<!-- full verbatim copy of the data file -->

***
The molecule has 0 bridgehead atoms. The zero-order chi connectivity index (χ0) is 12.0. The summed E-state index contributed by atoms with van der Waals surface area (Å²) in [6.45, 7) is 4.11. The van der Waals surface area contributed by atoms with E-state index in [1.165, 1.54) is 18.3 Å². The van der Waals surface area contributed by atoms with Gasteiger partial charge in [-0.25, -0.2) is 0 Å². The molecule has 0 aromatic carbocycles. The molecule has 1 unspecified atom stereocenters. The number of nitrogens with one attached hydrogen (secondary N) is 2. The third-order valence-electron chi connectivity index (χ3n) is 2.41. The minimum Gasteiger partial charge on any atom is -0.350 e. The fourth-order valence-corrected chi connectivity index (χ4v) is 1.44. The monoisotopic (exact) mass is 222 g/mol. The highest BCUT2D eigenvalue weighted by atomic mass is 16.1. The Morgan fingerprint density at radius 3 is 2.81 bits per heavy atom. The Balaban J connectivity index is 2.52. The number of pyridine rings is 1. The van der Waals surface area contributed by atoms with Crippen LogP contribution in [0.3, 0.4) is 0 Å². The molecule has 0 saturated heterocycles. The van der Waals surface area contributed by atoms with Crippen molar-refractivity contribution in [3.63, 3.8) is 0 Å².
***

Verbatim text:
The molecule has 0 bridgehead atoms. The zero-order chi connectivity index (χ0) is 12.0. The summed E-state index contributed by atoms with van der Waals surface area (Å²) in [6.45, 7) is 4.11. The van der Waals surface area contributed by atoms with E-state index in [1.165, 1.54) is 18.3 Å². The van der Waals surface area contributed by atoms with Gasteiger partial charge in [-0.25, -0.2) is 0 Å². The molecule has 0 aromatic carbocycles. The molecule has 1 unspecified atom stereocenters. The number of nitrogens with one attached hydrogen (secondary N) is 2. The third-order valence-electron chi connectivity index (χ3n) is 2.41. The minimum Gasteiger partial charge on any atom is -0.350 e. The fourth-order valence-corrected chi connectivity index (χ4v) is 1.44. The monoisotopic (exact) mass is 222 g/mol. The highest BCUT2D eigenvalue weighted by atomic mass is 16.1. The Morgan fingerprint density at radius 3 is 2.81 bits per heavy atom. The Balaban J connectivity index is 2.52. The number of pyridine rings is 1. The van der Waals surface area contributed by atoms with Crippen LogP contribution in [0.3, 0.4) is 0 Å². The molecule has 0 saturated heterocycles. The van der Waals surface area contributed by atoms with Crippen molar-refractivity contribution in [3.63, 3.8) is 0 Å².